Heat Wave: A Challenge for Power Sector

Published on 10 Aug, 2022

Heat Waves as an impact of climate change have created an existential crisis and countries across the world are struggling against it. It has led to increasing demand for electricity and the need for alternative energy sources. Heat waves are also affecting the power generation capacity of renewable energy sources as well as thermal power plants. How can countries work together to decelerate global warming and develop new technologies to overcome issues caused by climate change?

Climate change has affected countries across the world as temperatures have risen, leading to chronic heat waves. Countries like India and Pakistan were majorly impacted by heat waves and temperatures in few regions reached an unbearable 50oC. While Asian countries usually have hot and humid weather, heat waves have been recorded in parts of Southern and Western Europe, which are usually cooler. Temperatures in many cities in Europe crossed 40oC. In addition, several parts of the US recorded heat waves recently, with temperatures crossing 40oC (110oF). The rise in temperature has led to a significant jump in demand for electricity to power cooling systems in these regions/countries.  

Additionally, the increase in solar radiation due to heat waves has boosted the solar energy output in many countries, with Germany recording the highest solar power output. However, this is a temporary advantage, as in the long-term, high temperatures will impact the overall performance of solar panels. Other thermal power sources have also been affected by the temperature rise.

Impact on Solar Power

Solar panels are designed to function optimally at 25°C (77°F). Most solar panels can operate at their peak efficiency at a temperature between 15°C and 35°C. Higher temperatures can impact the efficiency of solar panels especially if it is exposed to such elevated temperature for a longer duration. The electricity output efficiency of a solar panel can reduce by 10 to 25% due to high temperatures.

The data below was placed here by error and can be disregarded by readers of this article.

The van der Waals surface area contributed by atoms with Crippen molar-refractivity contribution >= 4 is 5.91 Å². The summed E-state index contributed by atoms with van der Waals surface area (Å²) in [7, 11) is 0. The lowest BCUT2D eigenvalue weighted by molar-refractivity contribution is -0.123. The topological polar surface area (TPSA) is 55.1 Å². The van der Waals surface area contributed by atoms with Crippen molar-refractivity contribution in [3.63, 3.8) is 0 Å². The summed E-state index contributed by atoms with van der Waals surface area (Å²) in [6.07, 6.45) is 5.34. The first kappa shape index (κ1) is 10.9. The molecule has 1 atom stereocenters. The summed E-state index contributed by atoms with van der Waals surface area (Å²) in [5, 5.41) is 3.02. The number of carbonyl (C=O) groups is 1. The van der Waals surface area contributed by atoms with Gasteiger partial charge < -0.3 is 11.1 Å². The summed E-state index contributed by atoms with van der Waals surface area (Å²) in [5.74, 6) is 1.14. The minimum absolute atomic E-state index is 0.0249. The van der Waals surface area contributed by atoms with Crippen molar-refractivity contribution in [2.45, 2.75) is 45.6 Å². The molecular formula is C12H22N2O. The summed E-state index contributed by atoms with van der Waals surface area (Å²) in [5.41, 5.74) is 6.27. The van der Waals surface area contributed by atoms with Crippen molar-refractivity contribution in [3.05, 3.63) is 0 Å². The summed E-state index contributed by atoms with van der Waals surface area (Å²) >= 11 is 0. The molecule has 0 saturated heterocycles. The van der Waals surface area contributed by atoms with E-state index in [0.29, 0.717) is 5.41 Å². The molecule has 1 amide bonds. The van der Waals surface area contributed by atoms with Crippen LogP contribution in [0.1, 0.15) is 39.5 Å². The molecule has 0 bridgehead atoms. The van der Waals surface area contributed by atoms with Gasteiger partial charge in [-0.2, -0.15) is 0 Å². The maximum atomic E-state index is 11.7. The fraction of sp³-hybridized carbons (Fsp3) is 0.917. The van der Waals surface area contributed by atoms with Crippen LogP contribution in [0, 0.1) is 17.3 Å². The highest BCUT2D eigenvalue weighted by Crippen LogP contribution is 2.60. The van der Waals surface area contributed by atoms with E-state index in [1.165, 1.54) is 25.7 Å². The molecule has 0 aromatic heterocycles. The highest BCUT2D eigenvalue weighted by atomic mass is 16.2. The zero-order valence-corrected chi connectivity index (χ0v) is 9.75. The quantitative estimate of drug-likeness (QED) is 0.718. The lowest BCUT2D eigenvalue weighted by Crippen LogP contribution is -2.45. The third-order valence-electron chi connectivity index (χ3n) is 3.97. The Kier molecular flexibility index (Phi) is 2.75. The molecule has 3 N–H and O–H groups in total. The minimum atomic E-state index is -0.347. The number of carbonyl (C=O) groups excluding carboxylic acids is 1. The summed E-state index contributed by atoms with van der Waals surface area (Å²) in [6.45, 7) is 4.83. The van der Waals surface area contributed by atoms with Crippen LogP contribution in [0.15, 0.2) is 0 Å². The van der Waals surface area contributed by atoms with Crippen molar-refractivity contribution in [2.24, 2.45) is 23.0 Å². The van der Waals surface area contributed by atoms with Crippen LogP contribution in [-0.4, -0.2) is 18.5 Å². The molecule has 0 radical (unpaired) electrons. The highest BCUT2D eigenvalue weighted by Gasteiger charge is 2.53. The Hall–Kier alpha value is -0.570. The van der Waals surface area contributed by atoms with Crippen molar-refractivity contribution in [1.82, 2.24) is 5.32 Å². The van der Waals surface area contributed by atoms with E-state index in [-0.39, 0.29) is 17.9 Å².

A solar panel absorbs photons to energize electrons, causing them to flow and create electricity. In case of high temperature, the panel heats up faster and becomes hotter. As the electrons are already affected due to absorbed sunlight, the efficiency and the voltage output of a panel are impacted negatively.

Impact on Other Power Sources

High temperatures have affected other power-generating sources including nuclear, coal, and gas-fired power plants as well. These power plants require a high volume of water as a cooling agent. The temperature of water in the water bodies, especially in water reservoirs located inland, has significantly risen due to heat waves, impacting the water’s cooling efficiency. This would eventually hamper the plants’ power generation efficiency.

Aranca View

The rising frequency of heat waves as well as the subsequent increase in the average temperature is affecting countries globally. Rising temperatures in the US, Europe, and Asia have led to an increase in power consumption as the demand for ACs and coolers has gone up. To meet this growing power requirement, countries are trying to maximize their power generation capacity. Global warming alone is expected to raise the demand for power by 10–12% over the next 20–25 years.

The rising mercury has hampered power production. Continued extreme solar radiation could have a severe impact on power production globally.

To overcome these challenges in the future, governments and companies across the world must reduce greenhouse gas emission, which is predominantly responsible for the increase in temperature. In addition, there is an urgent need to develop power generation technology, especially for solar panels, that can withstand higher temperatures. Being the major source of renewable energy, advancements in solar panel technology with regard to high temperatures will be a key to the growth of renewable energy in the future.